Filmmaker Josh Brine reminds us just how good simple can be in Creativity is Intelligence Having Fun, which follows brothers Jacob and Luke Cowdin as they get creative with some scrap wood from their Portland, Oregon backyard.
We talked to Josh about filming the brothers, having dogs on the set and why authenticity matters.
Mountain Life: How did you find Jacob and Luke Cowdin (or did they find you)?
Josh Brine:Gratefully, Jacob and Luke Cowdin have been two of my dearest friends for the past few years. I met them through my wife whom has known them several years.
ML: What was the inspiration behind the video?
JB: The inspiration for this video was born in a pub on a late weekday night. Between beers and our love of skateboarding the idea was raised, what if we built a shortboard? You know, from scratch? Naturally, the lightbulb went off and the desire to film this process came next. Likewise another beer.
ML: The set-up is refreshingly simple. Talk about your vision.
JB: My vision was to make a story that brought out the simplicity and honesty in Jacob and Luke’s approach to building their shortboard. They create and design because they love creating and designing, not because of the money or reputation. Therefore, when I began creating this story my priority was to keep the sincerity of their craft unharmed. Too often I think filmmakers, audio producers, you name it, tamper too much with the “product” that it loses its authenticity: the very thing that drew the filmmaker or whoever to the story in the first place. So, for me this meant intentional handheld camera-work, fewer produced shots and having fun.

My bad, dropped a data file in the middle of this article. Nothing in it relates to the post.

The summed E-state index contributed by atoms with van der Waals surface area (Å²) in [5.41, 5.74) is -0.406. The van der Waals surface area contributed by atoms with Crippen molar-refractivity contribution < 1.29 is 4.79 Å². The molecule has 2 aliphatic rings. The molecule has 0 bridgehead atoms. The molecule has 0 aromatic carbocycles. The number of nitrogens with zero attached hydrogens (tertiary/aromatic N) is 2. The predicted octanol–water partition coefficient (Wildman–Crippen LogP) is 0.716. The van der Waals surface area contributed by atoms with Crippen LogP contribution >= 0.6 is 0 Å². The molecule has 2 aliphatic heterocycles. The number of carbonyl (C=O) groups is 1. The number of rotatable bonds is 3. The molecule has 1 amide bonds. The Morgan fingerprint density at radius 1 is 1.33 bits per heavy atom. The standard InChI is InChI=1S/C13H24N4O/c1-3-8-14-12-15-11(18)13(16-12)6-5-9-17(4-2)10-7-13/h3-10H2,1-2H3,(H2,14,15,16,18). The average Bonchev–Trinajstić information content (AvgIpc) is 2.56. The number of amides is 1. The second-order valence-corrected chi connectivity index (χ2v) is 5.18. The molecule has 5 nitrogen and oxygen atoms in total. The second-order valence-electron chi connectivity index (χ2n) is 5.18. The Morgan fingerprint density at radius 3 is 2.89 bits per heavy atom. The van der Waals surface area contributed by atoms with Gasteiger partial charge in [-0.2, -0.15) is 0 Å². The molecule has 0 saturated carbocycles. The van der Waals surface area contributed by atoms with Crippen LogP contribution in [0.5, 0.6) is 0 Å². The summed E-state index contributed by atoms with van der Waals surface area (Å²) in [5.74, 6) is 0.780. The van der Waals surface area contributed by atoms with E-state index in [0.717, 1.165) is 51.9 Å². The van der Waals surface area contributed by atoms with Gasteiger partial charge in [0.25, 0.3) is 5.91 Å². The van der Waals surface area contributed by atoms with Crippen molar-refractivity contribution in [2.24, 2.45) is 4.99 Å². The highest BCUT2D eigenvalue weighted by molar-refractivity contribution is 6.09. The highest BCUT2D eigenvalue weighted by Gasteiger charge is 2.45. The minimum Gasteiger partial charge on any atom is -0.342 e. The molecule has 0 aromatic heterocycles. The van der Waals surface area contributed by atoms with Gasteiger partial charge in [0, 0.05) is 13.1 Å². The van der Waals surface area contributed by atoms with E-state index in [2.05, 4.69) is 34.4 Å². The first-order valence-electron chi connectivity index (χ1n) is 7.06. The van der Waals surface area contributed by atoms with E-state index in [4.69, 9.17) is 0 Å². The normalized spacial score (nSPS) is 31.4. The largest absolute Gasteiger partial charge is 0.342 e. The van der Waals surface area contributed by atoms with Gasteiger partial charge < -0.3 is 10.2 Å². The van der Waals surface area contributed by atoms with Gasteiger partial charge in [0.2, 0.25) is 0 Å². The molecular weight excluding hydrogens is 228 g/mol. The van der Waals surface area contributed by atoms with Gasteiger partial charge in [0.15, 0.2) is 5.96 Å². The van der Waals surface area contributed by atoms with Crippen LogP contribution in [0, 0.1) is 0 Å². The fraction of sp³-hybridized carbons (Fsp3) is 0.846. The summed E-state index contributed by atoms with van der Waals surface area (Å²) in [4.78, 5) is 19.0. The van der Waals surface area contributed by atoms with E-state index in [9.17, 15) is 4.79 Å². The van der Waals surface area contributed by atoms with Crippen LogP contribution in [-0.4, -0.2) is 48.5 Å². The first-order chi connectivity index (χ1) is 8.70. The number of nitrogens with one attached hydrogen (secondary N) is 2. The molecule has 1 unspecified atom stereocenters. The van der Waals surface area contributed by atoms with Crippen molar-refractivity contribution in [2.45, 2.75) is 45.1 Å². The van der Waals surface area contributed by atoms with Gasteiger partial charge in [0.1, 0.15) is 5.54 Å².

ML: Anything really great (or really difficult) happen while filming?
JB: Hank, my dog (well, puppy back then), fell asleep in the wood chip pile. And Jacob landed a really sweet nose manual I was lucky to capture. Other than that the day was really fun and relaxed.
ML: Is there some implied commentary about reducing our waste, or are we reading into it too much?
JB: I’m ashamed to say: no implied commentary about reducing our waste.
ML: What’s next for you?
JB: Nothing specifically. I suppose, continuing to enjoy filmmaking. I try not to force films or stories anymore. I prefer to wait for the lightbulb to go off.